The findings from the study – conducted by the Cancer Genome Atlas Research Network, a collaborative effort involving 18 institutions and organizations across the country – appeared Thursday (Sept. 4) in the online edition of the journal Nature. The network is funded by the National Cancer Institute and the National Human Genome Research Institute of the National Institutes of Health.
The paper describes the discovery of new genetic mutations and other types of DNA alterations that have potential implications for the diagnosis and treatment of glioblastoma.
More than 21,000 people are estimated to develop brain cancer in the United States each year, and more than 13,000 people will die from the disease. Glioblastoma, the type of brain cancer most often found in adults, is a very fast-growing type of tumor. Most patients die within about 14 months of diagnosis.
Scientists discovered three previously unrecognized genetic mutations that occur with significant frequency, and made an unexpected observation that points to a potential mechanism of resistance to a common chemotherapy drug used to treat brain cancer.
The researchers also identified and mapped major gene interaction pathways that are disrupted in this type of brain cancer. They said that the pathway mapping promises to be particularly informative for scientists developing therapeutic strategies aimed more precisely at specific cancers, or that are better tailored to each patient’s particular tumor subtype.
The network’s members analyzed 206 complete sets of DNA, or genomes, of tumor samples donated by patients with glioblastoma. Each affiliate performed unique genomic assays, which were then combined together to yield new insights. Lineberger scientists Charles Perou, Ph.D., Michael Topal, Ph.D., and Neil Hayes, M.D., performed the genomic, or so-called gene expression assays on the samples. This analysis identified which genes are expressed, or “on”, an important step in identifying the genes linked to brain cancer.
The combined efforts created an unparalleled look at the events that cause glioblastoma tumors to develop, researchers said.
“The ability to look at all genes at once with so many different approaches has never been done before, and the picture painted by this massive data is so rich that it will take us many years to understand fully the data we have collected,” said Perou, also associate professor in the departments of genetics and of pathology and laboratory medicine in the School of Medicine. “This is a very big step towards a comprehensive analysis of the brain cancer genome, which we hope will make an impact upon patient care and improve outcomes.”
Hayes, assistant professor in the hematology and oncology division in the School of Medicine’s department of medicine, said that the collaborative nature of the study would make it possible to detect far more complicated interactions between the genetic events that initiate and spread tumors. “Since these events are different in different patients, it is a real step towards designing personalized therapies,” he said.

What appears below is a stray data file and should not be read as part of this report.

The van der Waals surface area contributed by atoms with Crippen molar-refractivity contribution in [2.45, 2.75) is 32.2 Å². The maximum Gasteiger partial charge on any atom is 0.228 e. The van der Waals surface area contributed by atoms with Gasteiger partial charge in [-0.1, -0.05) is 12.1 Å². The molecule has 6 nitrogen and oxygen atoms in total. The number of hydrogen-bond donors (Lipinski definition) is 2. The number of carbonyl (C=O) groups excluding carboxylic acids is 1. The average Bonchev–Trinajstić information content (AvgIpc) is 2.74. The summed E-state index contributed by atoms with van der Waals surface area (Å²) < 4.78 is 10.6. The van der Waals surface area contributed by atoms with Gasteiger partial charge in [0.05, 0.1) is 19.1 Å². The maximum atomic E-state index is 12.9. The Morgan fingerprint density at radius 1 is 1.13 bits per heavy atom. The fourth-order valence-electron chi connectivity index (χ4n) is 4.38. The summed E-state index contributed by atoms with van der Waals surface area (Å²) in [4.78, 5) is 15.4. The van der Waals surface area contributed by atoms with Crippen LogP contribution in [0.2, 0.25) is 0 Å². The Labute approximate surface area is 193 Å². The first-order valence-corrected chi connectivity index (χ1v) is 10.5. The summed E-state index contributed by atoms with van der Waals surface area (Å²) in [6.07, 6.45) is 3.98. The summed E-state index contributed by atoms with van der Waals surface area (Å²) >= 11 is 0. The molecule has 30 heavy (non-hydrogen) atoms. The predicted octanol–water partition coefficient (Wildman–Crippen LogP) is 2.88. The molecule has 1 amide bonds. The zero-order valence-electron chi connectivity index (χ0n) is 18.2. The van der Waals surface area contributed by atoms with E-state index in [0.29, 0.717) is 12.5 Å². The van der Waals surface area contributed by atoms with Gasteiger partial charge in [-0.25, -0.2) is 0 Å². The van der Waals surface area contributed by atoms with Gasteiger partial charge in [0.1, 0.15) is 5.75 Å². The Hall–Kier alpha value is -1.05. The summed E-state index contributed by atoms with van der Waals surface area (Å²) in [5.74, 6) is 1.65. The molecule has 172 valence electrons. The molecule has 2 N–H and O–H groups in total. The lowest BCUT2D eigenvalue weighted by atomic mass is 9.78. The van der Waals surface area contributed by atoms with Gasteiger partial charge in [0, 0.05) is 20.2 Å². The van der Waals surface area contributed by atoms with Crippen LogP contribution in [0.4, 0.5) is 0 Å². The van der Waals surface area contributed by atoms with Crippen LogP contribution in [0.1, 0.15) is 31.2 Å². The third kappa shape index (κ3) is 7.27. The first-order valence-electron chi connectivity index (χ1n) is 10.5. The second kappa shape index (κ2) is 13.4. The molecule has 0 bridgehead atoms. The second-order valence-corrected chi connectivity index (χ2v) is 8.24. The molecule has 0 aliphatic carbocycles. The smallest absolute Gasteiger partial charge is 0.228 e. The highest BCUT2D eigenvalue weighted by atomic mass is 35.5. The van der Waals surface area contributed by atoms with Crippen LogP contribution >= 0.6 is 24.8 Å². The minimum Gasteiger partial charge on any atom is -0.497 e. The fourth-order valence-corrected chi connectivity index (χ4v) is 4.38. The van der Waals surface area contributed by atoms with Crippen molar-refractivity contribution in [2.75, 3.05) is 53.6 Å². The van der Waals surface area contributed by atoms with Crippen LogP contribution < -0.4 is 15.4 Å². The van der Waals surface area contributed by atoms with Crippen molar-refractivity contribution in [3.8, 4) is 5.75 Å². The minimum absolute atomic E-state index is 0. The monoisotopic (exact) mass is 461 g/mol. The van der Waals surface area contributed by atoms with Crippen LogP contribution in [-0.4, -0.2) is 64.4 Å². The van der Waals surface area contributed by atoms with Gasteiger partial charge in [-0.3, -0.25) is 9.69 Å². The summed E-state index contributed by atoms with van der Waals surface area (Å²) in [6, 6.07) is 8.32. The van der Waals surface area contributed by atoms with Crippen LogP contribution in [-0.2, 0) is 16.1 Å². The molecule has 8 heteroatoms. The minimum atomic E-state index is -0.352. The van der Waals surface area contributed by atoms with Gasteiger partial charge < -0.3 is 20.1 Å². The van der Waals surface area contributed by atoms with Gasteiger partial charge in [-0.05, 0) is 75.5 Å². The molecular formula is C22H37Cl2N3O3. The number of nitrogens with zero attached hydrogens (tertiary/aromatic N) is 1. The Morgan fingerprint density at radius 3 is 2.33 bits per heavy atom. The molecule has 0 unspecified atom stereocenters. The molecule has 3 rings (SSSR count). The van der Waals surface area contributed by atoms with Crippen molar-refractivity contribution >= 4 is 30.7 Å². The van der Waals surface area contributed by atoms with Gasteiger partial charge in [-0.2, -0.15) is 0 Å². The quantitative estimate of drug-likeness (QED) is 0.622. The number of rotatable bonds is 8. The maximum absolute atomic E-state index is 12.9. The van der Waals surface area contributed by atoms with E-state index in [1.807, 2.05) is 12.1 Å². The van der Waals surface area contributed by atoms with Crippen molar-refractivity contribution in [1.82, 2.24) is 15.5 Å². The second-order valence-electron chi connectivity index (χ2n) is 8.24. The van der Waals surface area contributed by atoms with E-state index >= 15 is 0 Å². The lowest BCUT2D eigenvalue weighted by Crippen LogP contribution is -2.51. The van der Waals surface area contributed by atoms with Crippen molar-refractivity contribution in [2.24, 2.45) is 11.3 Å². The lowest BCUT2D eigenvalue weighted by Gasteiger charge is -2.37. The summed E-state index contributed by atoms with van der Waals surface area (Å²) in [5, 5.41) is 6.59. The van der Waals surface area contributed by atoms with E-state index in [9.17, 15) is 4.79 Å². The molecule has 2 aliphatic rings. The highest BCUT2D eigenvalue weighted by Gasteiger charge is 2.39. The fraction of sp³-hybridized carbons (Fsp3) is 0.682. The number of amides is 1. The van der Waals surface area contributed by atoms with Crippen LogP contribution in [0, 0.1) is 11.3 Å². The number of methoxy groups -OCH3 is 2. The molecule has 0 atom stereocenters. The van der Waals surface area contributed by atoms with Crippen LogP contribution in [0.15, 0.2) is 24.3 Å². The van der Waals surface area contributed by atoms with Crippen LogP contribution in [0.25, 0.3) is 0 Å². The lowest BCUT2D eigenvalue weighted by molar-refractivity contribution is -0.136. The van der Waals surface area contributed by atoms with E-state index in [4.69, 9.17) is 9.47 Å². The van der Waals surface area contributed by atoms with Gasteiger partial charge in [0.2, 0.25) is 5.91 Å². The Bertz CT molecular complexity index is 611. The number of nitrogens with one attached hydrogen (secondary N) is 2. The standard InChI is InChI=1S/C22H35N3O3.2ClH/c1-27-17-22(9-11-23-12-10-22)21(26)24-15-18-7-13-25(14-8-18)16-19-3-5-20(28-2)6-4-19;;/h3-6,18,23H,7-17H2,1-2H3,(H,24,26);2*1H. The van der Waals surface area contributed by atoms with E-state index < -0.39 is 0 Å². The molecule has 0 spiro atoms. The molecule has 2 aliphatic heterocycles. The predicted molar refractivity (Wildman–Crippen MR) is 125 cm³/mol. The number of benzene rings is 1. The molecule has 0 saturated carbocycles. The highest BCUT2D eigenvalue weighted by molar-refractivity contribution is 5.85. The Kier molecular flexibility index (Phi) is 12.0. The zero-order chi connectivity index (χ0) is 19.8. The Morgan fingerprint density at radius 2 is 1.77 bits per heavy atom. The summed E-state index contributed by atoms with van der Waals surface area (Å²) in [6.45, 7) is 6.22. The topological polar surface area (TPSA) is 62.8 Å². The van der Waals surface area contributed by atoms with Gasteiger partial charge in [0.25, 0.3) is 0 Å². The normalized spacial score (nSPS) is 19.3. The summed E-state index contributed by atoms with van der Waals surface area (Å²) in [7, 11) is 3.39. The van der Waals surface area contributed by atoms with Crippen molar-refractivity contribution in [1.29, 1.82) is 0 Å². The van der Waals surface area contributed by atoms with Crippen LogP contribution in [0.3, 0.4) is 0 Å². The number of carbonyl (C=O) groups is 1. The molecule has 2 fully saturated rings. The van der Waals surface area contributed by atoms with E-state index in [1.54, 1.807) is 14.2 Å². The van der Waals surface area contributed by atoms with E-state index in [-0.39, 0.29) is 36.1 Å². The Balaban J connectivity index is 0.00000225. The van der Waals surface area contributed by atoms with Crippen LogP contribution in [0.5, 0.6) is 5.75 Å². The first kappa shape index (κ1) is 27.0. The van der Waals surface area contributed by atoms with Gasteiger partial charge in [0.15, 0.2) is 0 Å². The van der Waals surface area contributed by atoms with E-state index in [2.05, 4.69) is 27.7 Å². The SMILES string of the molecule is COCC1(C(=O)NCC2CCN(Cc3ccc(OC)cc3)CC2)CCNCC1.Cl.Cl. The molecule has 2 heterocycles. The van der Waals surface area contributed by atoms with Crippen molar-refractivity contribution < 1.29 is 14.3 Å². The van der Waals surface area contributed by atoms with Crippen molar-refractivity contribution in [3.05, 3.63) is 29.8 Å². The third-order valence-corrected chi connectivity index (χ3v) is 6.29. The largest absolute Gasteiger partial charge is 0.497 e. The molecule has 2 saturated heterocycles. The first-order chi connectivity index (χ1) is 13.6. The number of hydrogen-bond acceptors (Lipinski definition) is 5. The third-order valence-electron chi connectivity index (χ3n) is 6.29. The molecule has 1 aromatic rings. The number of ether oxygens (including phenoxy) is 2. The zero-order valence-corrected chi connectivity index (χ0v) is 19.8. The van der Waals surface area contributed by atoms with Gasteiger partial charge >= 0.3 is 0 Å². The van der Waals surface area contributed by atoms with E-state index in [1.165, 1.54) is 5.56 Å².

Topal, also a professor in the departments of pathology and biochemistry and biophysics in the School of Medicine, said: “The role being played by UNC scientists and core facilities in this groundbreaking cancer study speaks volumes about the wonderful investment being made in cancer research by the people of North Carolina.”
UNC’s chief of neurosurgery and the leader of Lineberger’s neuro-oncology program, Matthew Ewend, M.D., said there is great promise in the network’s approach.
“The glioblastoma remains one of the most significant challenges in cancer therapy,” he said. “The tumor attacks the brain, and has been resistant to many therapies that have had success in treating cancer elsewhere in the body. This important work looks to unlock the secrets of resistance hidden inside the genes of the glioblastoma, and then use these discoveries to develop treatments that attack the weaknesses of the tumor. It’s crucial work that has many positive benefits for our patients.”
The work detailed in the Nature article complements and expands upon a parallel study by John Hopkins researchers of 22 glioblastoma tumors, also published Thursday in the journal Science.
The lead authors of the Nature paper were Lynda Chin, M.D., and Matthew Meyerson, M.D., Ph.D., of Dana-Farber Cancer Institute and Harvard Medical School, Boston. Meyerson is also affiliated with the Broad Institute of MIT and Harvard, Cambridge, Mass.
For more information about the Cancer Genome Atlas Network findings, visit: http://www.cancer.gov/newscenter/pressreleases/TCGAglioblastoma
For more information about The Cancer Genome Atlas Group, including Q&As, a brief guide to genomics and a media library of available images, please visit: http://cancergenome.nih.gov